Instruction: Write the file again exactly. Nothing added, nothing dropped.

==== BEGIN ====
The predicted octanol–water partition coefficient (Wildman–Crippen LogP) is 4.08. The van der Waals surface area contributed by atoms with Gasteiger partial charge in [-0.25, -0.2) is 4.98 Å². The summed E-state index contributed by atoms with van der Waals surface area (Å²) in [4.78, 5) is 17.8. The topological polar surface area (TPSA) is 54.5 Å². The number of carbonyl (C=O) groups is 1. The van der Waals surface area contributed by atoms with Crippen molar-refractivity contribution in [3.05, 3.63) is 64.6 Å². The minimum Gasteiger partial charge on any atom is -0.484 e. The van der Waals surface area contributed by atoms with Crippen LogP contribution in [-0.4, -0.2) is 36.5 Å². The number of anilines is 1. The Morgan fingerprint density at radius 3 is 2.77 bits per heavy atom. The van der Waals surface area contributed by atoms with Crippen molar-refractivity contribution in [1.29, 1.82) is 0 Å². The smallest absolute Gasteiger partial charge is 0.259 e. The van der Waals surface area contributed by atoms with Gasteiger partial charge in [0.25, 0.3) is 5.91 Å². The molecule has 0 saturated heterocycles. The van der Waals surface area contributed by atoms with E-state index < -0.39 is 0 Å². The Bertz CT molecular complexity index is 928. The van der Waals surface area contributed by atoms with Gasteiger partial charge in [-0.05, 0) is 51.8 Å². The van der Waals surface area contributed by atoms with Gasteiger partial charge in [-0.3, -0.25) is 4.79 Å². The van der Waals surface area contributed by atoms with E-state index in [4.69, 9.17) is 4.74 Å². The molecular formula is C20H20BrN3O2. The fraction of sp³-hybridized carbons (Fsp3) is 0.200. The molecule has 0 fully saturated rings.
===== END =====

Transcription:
The predicted octanol–water partition coefficient (Wildman–Crippen LogP) is 4.08. The van der Waals surface area contributed by atoms with Gasteiger partial charge in [-0.25, -0.2) is 4.98 Å². The summed E-state index contributed by atoms with van der Waals surface area (Å²) in [4.78, 5) is 17.8. The topological polar surface area (TPSA) is 54.5 Å². The number of carbonyl (C=O) groups is 1. The van der Waals surface area contributed by atoms with Crippen molar-refractivity contribution in [3.05, 3.63) is 64.6 Å². The minimum Gasteiger partial charge on any atom is -0.484 e. The van der Waals surface area contributed by atoms with Crippen LogP contribution in [-0.4, -0.2) is 36.5 Å². The number of anilines is 1. The Morgan fingerprint density at radius 3 is 2.77 bits per heavy atom. The van der Waals surface area contributed by atoms with Crippen molar-refractivity contribution in [1.29, 1.82) is 0 Å². The smallest absolute Gasteiger partial charge is 0.259 e. The van der Waals surface area contributed by atoms with Gasteiger partial charge in [0.25, 0.3) is 5.91 Å². The molecule has 0 saturated heterocycles. The van der Waals surface area contributed by atoms with E-state index < -0.39 is 0 Å². The Bertz CT molecular complexity index is 928. The van der Waals surface area contributed by atoms with Gasteiger partial charge in [-0.05, 0) is 51.8 Å². The van der Waals surface area contributed by atoms with Gasteiger partial charge in [-0.3, -0.25) is 4.79 Å². The van der Waals surface area contributed by atoms with E-state index in [4.69, 9.17) is 4.74 Å². The molecular formula is C20H20BrN3O2. The fraction of sp³-hybridized carbons (Fsp3) is 0.200. The molecule has 0 fully saturated rings.